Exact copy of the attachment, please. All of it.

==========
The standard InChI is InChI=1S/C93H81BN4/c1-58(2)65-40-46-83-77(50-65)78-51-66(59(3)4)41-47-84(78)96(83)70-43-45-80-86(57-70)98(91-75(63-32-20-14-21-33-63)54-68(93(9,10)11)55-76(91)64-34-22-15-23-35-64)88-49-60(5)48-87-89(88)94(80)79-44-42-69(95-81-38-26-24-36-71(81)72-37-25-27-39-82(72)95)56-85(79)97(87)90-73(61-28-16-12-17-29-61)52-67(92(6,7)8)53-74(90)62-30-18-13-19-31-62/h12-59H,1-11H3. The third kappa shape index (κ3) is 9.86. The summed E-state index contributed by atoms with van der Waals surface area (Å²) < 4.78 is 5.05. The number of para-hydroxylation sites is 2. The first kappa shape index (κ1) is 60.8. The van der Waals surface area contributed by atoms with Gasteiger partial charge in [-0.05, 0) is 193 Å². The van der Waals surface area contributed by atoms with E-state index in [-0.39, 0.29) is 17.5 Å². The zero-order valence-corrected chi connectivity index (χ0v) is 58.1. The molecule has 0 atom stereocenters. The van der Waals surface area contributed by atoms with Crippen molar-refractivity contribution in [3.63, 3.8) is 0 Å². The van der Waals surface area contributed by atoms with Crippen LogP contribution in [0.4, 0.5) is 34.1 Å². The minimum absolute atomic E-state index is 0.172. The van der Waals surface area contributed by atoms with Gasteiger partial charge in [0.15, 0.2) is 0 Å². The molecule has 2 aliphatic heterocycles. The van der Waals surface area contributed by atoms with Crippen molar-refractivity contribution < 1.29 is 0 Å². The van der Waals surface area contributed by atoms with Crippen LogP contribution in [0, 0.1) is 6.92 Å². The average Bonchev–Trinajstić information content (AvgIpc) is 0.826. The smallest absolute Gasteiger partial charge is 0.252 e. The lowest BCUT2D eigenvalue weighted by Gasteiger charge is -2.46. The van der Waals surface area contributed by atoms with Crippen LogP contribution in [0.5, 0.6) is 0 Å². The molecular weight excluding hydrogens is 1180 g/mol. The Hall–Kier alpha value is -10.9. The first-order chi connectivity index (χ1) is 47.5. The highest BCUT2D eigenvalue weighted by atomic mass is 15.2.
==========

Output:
The standard InChI is InChI=1S/C93H81BN4/c1-58(2)65-40-46-83-77(50-65)78-51-66(59(3)4)41-47-84(78)96(83)70-43-45-80-86(57-70)98(91-75(63-32-20-14-21-33-63)54-68(93(9,10)11)55-76(91)64-34-22-15-23-35-64)88-49-60(5)48-87-89(88)94(80)79-44-42-69(95-81-38-26-24-36-71(81)72-37-25-27-39-82(72)95)56-85(79)97(87)90-73(61-28-16-12-17-29-61)52-67(92(6,7)8)53-74(90)62-30-18-13-19-31-62/h12-59H,1-11H3. The third kappa shape index (κ3) is 9.86. The summed E-state index contributed by atoms with van der Waals surface area (Å²) < 4.78 is 5.05. The number of para-hydroxylation sites is 2. The first kappa shape index (κ1) is 60.8. The van der Waals surface area contributed by atoms with Gasteiger partial charge in [-0.05, 0) is 193 Å². The van der Waals surface area contributed by atoms with E-state index in [-0.39, 0.29) is 17.5 Å². The zero-order valence-corrected chi connectivity index (χ0v) is 58.1. The molecule has 0 atom stereocenters. The van der Waals surface area contributed by atoms with Crippen molar-refractivity contribution in [3.63, 3.8) is 0 Å². The van der Waals surface area contributed by atoms with Crippen LogP contribution in [0.4, 0.5) is 34.1 Å². The minimum absolute atomic E-state index is 0.172. The van der Waals surface area contributed by atoms with Gasteiger partial charge in [0.15, 0.2) is 0 Å². The molecule has 2 aliphatic heterocycles. The van der Waals surface area contributed by atoms with Crippen molar-refractivity contribution < 1.29 is 0 Å². The van der Waals surface area contributed by atoms with Crippen LogP contribution in [0, 0.1) is 6.92 Å². The average Bonchev–Trinajstić information content (AvgIpc) is 0.826. The smallest absolute Gasteiger partial charge is 0.252 e. The lowest BCUT2D eigenvalue weighted by Gasteiger charge is -2.46. The van der Waals surface area contributed by atoms with Crippen LogP contribution in [0.5, 0.6) is 0 Å². The molecular weight excluding hydrogens is 1180 g/mol. The Hall–Kier alpha value is -10.9. The first-order chi connectivity index (χ1) is 47.5. The highest BCUT2D eigenvalue weighted by atomic mass is 15.2.